It's the end of January, and I've already broken or never picked up most of my New Year's resolutions. There is one, though, that I'm actually kind of enjoying. I was giving the kitchen a bit more than the usual once-over at the beginning of the year, giving the painted cupboards a rubdown with beeswax and making a halfhearted effort to organize the contents when it just came to me: I promised myself I'd either use the neglected kitchen tools and equipment I've collected over the years by this time next year — or give them away.
When I first got into cooking in my 20s, I'd haunt the kitchen stores wherever I traveled and carry home some treasure or other — a yellow ceramic mortar and pestle splashed with green, a cataplana (the hinged copper vessel the Portuguese use to steam shellfish), a hand-carved wooden corzetti stamp for pasta. At home, I picked up some fantastic finds at garage sales and flea markets. I patrolled the shelves of Williams-Sonoma in the days when it was great. I must have melon ballers in every shape and size ever made. Whenever I got an extra freelance check, I'd spend it on pots and pans and specialized tools.
I have a lot of cookware stuffed into a very small kitchen (at least by today's standards) — all useful, but not all used.
And so this year I resolved to get rid of redundant pots and pans, keeping only what's most useful and/or beautiful. I plan on retiring, at least, the giant, restaurant-sized All-Clad aluminum pots I bought at an irresistibly deep discount at least 20 years ago and break out only when I'm cooking for a huge crowd. Which isn't often.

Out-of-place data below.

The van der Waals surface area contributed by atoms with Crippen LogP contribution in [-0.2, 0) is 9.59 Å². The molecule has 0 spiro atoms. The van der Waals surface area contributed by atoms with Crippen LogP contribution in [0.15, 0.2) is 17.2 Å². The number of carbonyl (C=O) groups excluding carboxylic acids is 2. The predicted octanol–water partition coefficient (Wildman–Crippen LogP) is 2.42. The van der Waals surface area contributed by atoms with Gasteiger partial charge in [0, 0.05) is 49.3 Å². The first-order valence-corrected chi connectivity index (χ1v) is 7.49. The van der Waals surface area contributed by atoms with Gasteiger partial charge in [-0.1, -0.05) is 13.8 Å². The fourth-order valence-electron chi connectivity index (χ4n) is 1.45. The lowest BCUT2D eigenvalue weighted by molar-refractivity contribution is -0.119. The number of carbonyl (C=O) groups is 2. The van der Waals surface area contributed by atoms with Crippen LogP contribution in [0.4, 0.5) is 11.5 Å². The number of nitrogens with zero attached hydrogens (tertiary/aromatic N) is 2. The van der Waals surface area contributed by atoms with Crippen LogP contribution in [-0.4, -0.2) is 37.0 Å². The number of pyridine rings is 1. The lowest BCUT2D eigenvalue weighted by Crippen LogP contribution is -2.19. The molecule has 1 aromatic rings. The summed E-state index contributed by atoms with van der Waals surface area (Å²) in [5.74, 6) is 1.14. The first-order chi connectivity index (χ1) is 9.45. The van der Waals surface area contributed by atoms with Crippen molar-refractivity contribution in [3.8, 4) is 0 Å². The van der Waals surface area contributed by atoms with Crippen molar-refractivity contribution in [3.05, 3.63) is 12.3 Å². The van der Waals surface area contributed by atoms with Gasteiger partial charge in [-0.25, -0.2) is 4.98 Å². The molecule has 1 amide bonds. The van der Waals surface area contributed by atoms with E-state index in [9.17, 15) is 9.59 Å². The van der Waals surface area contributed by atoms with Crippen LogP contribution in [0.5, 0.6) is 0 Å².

Some things I don't use are just too beautiful to discard. I'm not giving up the gorgeous hand-hammered copper couscousière that, sadly, gets put to use only about once a year, or the cheerful blue his-and-hers Le Creuset moules pots for steamed mussels I once received as a gift. Or the giant white-glazed clay donabe steamer that sits proudly on a shelf, made by the Nagatani family of Japan, who have been making donabe from the special clay of their region for more than six generations.
So maybe I won't be giving away all that much stuff. But I will make the resolution to use the treasures I've stuffed into my very small kitchen.
It's funny how coming across the zigzagged pastry cutter that the late Lidia Alciati of Guido restaurant in Italy's Piedmont gave me inspires me to make tajarin or agnolotti again. And look, here's that metal blade with a wooden handle that I used to use to scrape away the flour and dough from the countertop when I made bread all the time. Here's the crooked wooden spoon a friend brought me from Pátzcuaro, Mexico, perfect for stirring a pot of beans. These tools bring back memories of friends and rollicking late-night dinners.
I admit I have too many coffee makers (not one of them electric). There's all my stove-top espresso pots with names like Principessa or Conehead. There's the Japanese glass siphon brewer that makes fabulous coffee but that I hardly ever use. It's a piece of theater for a dinner party — except, by the time my dinner parties end close to midnight, nobody wants coffee and I just don't stock decaf beans on principle. But here's a solution: I'll break that particular coffee performance out at brunch or lunch.
And that hand-cranked tomato press? I see a brilliant tomato season coming on: I'll keep it.
I haven't even been through all the drawers and cupboards yet. But just writing this list has shaken me out of habits, and my daydreams are filled with couscous, blinis, rustic terrines and even coddled eggs.
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